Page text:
Our organization was founded in 1986 by a consortium of nonprofit organizations led by Maine Medical Center, the University of Southern Maine and the City of Portland, Maine. At that time our name was the Southern Maine Cable Consortium. The station was created as a regional community cable channel for area nonprofits to reach the people they serve in 16 communities in the Greater Portland, Maine area, now Channel 5 on the Charter Cable system. At the same time, the City of Portland gave the organization a management contract for the operation of their public access television station, Channel 2. Within 10 years of being founded our name was changed to the Community Television Network.
Who We Are
Channel 5 PMC5
Although the Community Television Network (CTN) has been our name for all that we do for over 20 years, it has become more closely associated with Channel 5, the regional station that was established to serve the video production and distribution needs of nonprofits serving the greater Portland area. During those 20 years, communication technology has evolved dramatically. When we were establish in 1986, cable television was the most popular way for people to get information and entertainment. At that time, our most important benefit to our nonprofit members was access to our community cable channel. With the development and growth of the internet and social media, our benefits for our nonprofit members expanded to include Member Highlights, usually short videos about their organizations or things their organizations are doing; these videos are designed to provide content to our nonprofit members' websites and social media.
Throughout CTN/PMC’s history, we have not only provided benefits to our nonprofit members but have collaborated with them on a wide variety of projects including television series, fundraisers, community events, special video productions and space sharing. Some of these collaborations have been funded by foundation grants. These collaborations have evolved into some very important partnerships. Portland Playback Theater now regularly performs in our studio twice a month. The Union of Maine Visual Artists (UMVA) uses our conference room and hallway as their gallery, with new exhibits every first Friday of the month. Hour Exchange Portland and the Congolese Community of Maine also shares space with us. In addition, our studio is used often for professional workshops, screenings of local video productions, local theater productions and other community events and meetings. Given this expansion of our facility's uses, the Board decided to change our name in September, 2017 to the Portland Media Center (PMC).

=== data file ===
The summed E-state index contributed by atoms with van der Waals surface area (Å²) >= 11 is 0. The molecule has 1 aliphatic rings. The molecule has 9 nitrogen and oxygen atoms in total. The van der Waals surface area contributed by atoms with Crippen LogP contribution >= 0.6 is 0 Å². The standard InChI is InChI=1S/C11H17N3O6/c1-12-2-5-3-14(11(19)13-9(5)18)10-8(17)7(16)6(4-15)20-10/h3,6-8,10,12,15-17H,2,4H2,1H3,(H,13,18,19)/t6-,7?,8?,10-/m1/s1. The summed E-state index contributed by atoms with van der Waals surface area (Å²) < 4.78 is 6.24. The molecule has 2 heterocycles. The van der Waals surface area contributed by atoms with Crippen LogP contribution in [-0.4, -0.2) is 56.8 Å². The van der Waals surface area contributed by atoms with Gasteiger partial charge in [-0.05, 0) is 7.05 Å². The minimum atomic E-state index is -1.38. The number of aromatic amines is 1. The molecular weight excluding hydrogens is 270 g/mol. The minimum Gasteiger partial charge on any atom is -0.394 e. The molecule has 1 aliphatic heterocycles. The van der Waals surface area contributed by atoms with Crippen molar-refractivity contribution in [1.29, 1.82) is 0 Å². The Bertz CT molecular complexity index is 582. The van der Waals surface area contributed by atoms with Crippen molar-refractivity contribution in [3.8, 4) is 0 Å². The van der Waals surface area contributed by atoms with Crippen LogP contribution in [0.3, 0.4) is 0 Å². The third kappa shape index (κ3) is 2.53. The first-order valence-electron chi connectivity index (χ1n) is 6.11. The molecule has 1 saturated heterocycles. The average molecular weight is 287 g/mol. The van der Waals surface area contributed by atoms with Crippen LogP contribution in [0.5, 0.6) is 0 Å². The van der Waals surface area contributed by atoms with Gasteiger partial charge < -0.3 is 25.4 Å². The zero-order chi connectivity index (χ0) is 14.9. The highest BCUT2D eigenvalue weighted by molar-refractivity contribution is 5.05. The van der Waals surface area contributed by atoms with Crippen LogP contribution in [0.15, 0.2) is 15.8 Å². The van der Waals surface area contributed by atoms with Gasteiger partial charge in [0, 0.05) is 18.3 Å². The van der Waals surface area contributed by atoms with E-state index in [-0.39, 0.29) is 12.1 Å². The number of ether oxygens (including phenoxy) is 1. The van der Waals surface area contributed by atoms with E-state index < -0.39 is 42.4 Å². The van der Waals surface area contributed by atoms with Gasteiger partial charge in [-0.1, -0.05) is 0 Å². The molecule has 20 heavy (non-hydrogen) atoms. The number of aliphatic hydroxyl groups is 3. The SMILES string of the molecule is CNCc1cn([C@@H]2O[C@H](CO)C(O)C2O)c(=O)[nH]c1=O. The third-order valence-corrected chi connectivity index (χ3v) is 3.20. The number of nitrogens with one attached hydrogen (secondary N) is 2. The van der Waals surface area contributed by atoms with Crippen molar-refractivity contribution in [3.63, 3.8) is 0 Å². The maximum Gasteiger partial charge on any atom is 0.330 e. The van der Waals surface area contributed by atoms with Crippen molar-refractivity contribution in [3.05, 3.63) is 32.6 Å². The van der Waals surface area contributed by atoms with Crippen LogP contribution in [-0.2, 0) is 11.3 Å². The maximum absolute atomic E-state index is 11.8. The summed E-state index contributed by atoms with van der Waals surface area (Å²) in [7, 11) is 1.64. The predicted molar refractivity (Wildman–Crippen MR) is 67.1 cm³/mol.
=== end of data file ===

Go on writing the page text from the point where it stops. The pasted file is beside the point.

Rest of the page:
Channel 2 PPAC
Portland Public Access Channel 2 gives Portland residents access to video production equipment, facilities and training to exercise their right to free speech by producing programming to be aired on Channel 2, which is funded by monthly revenue from Charter Cable, which was their contractual obligation in their franchise agreement with the City. Unlike Channel 5, PPAC Channel 2 only reaches cable subscribers in the City of Portland. Through PPAC, we train Portland, Maine residents, volunteers for PMC and other local nonprofits to make their own television programs and/or help us with ours. Since 2014 we've radically changed the way provide this training. Instead of providing in-depth training all at once, we've developed introductory classes in both our studio equipment and field production equipment, offer this training in the evening every week and provided our studio training, which is mostly hands-on, free of charge allowing anyone to take the class as often as necessary to feel comfortable producing a show.
The result of these changes has been nothing short of remarkable. We have exponentially increased the number of our volunteers and producers. In February 2016, we had 6 shows being produced in our studio and/or with our equipment every month, more than we ever had before in our history up to that point. By February, 2017, in just one year, that number jumped to 16 shows being produced here every month. The programming that has been created by burgeoning and enthusiastic community of volunteers represents an ever-increasing number of backgrounds, orientations, cultures and voices in the greater Portland community. These include individual entrepreneurs, musicians, alternative health practitioners, new Mainers, transgender and others in the LGBT community, activists, local universities, the bicycling community, local governments, the "foodie" community, mind-body practitioners, those involved in prevention abuse, Christians, Muslims, Buddhists... the list is growing every month! Join us. Take a class. Produce a show. Let your voice be heard!